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Youth Politics in East GermanyThe Free German Youth Movement 1946-1968$
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Alan McDougall

Print publication date: 2004

Print ISBN-13: 9780199276271

Published to Oxford Scholarship Online: January 2010

DOI: 10.1093/acprof:oso/9780199276271.001.0001

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The FDJ and the Prague Spring

The FDJ and the Prague Spring

Chapter:
(p.202) 5 The FDJ and the Prague Spring
Source:
Youth Politics in East Germany
Author(s):

ALAN McDOUGALL

Publisher:
Oxford University Press
DOI:10.1093/acprof:oso/9780199276271.003.0006

In the GDR, two events provided a real test of the ‘68ers’ — part of the young generation that had been ‘born into socialism’ — loyalty to the East German state. These two events dominated the FDJ's agenda in 1968. The youth organization first played a prominent role in the campaign for a new socialist constitution in the GDR, which came into effect on 9 April after extensive public debate and a subsequent plebiscite. Attention then turned to the radical reform programme being undertaken under the leadership of Alexander Dubček in the neighbouring Socialist Republic of Czechoslovakia (ČSSR). The FDJ's zeal in supporting SED policy against this communist-inspired flowering of reform (widely known as the Prague Spring) was unequivocal, both before and after Warsaw Pact troops invaded Czechoslovakia on 21 August. This chapter shows that the extent of ideological ‘uncertainty’ about both the new constitution and, in particular, the Prague Spring highlighted the fact that for all its organizational improvements since the near collapse of June 1953, the FDJ was still a long way from instilling the desired sense of ‘socialist consciousness’ in all young East Germans in 1968.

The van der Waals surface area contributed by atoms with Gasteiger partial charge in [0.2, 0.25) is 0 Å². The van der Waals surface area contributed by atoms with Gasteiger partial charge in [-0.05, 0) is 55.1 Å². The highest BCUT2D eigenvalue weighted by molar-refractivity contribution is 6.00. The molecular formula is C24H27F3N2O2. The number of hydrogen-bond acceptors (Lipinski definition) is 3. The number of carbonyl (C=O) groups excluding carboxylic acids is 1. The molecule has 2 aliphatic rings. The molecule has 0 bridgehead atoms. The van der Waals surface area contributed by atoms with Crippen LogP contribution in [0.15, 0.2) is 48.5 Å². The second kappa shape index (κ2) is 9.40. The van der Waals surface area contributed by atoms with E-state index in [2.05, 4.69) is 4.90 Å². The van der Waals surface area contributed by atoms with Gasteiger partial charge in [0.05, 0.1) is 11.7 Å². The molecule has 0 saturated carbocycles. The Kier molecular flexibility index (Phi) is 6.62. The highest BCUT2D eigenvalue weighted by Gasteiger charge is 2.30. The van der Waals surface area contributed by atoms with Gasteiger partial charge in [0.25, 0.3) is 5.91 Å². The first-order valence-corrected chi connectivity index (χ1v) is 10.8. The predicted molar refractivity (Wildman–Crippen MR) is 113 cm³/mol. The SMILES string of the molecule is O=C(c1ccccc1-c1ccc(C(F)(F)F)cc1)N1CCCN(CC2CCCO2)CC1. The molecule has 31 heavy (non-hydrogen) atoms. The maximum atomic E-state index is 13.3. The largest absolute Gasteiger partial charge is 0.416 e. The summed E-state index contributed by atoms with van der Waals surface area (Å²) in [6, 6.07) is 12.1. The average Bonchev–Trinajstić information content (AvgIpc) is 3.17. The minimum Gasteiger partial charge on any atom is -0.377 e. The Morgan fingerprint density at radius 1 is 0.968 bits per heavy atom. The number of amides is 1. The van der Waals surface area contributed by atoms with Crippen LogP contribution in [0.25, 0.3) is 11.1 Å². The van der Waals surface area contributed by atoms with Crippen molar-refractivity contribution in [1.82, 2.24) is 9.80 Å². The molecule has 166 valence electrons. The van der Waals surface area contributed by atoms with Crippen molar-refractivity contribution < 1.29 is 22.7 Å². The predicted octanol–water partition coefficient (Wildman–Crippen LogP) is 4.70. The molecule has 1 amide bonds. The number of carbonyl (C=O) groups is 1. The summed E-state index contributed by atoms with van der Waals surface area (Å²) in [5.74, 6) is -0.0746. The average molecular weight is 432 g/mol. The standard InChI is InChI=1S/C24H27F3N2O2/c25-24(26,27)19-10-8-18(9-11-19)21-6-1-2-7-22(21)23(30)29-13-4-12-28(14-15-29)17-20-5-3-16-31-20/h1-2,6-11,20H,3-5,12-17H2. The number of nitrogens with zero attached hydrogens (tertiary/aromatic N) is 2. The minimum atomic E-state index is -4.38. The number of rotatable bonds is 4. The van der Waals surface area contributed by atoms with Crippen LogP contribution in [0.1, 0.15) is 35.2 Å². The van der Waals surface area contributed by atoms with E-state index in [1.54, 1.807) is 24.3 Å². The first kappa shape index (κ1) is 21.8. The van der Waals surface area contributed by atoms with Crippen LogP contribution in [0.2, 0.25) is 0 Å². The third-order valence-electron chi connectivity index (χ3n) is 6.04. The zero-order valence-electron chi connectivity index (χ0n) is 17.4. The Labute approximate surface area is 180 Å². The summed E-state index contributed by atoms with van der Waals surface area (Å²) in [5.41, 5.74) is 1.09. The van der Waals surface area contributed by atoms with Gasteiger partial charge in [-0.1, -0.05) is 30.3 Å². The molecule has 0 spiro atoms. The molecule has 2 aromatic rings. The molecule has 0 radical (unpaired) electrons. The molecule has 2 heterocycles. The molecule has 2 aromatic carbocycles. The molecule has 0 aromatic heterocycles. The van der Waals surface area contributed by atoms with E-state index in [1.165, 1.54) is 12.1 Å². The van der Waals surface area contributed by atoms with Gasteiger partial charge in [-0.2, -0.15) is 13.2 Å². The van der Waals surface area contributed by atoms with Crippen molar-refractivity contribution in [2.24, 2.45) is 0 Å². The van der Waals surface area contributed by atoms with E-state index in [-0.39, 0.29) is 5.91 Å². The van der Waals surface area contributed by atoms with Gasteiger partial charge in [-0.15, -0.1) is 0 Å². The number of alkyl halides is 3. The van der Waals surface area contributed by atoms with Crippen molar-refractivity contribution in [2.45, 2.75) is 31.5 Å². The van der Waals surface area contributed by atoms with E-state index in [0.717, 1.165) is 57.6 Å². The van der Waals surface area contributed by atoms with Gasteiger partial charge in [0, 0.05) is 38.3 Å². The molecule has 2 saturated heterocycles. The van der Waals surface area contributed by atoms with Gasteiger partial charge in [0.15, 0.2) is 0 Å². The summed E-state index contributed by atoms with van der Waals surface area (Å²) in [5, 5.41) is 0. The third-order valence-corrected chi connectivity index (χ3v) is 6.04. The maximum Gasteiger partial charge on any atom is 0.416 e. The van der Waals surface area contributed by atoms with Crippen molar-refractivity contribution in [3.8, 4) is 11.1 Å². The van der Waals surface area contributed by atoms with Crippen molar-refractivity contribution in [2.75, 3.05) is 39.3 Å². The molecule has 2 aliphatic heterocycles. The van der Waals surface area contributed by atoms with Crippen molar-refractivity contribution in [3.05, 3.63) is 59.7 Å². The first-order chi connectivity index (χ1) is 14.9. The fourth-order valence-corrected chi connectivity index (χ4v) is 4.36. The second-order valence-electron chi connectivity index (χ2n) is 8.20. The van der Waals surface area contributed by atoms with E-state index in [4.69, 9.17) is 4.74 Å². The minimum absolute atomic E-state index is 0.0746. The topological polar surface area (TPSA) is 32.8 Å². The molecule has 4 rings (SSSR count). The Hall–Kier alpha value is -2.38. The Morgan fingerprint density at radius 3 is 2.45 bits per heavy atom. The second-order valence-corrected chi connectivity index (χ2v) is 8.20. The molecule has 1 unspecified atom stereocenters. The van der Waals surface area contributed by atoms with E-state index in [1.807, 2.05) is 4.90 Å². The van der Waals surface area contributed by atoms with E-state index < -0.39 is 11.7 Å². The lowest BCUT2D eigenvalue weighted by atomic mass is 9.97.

Keywords:   Socialist Republic of Czechoslovakia, East German state, socialism, youth organization

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